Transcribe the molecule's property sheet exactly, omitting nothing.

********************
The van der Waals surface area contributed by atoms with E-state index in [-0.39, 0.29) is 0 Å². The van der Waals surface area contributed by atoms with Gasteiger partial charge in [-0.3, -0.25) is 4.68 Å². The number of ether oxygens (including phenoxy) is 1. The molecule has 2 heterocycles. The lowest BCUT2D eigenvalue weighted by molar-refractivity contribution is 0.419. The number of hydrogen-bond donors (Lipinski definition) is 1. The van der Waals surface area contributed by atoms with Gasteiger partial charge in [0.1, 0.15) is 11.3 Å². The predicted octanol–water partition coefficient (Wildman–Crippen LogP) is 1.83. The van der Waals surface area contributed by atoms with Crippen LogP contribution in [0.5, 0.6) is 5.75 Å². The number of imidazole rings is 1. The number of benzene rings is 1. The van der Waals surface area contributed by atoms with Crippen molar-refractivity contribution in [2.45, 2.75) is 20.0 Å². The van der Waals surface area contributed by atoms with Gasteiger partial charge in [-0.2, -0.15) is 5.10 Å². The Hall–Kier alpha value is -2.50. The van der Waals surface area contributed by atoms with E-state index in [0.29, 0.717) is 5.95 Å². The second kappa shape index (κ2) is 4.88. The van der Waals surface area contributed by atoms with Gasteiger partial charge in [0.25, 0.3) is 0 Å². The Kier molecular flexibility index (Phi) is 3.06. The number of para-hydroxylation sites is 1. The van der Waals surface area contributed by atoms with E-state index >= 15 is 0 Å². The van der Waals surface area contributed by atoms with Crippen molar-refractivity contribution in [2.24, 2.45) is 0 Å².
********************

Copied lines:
The van der Waals surface area contributed by atoms with E-state index in [-0.39, 0.29) is 0 Å². The van der Waals surface area contributed by atoms with Gasteiger partial charge in [-0.3, -0.25) is 4.68 Å². The number of ether oxygens (including phenoxy) is 1. The molecule has 2 heterocycles. The lowest BCUT2D eigenvalue weighted by molar-refractivity contribution is 0.419. The number of hydrogen-bond donors (Lipinski definition) is 1. The van der Waals surface area contributed by atoms with Gasteiger partial charge in [0.1, 0.15) is 11.3 Å². The predicted octanol–water partition coefficient (Wildman–Crippen LogP) is 1.83. The van der Waals surface area contributed by atoms with Crippen LogP contribution in [0.5, 0.6) is 5.75 Å². The number of imidazole rings is 1. The number of benzene rings is 1. The van der Waals surface area contributed by atoms with Crippen molar-refractivity contribution in [2.45, 2.75) is 20.0 Å². The van der Waals surface area contributed by atoms with Gasteiger partial charge in [-0.2, -0.15) is 5.10 Å². The Hall–Kier alpha value is -2.50. The van der Waals surface area contributed by atoms with E-state index in [0.29, 0.717) is 5.95 Å². The second kappa shape index (κ2) is 4.88. The van der Waals surface area contributed by atoms with Gasteiger partial charge in [0.25, 0.3) is 0 Å². The Kier molecular flexibility index (Phi) is 3.06. The number of para-hydroxylation sites is 1. The van der Waals surface area contributed by atoms with E-state index >= 15 is 0 Å². The van der Waals surface area contributed by atoms with Crippen molar-refractivity contribution in [2.24, 2.45) is 0 Å².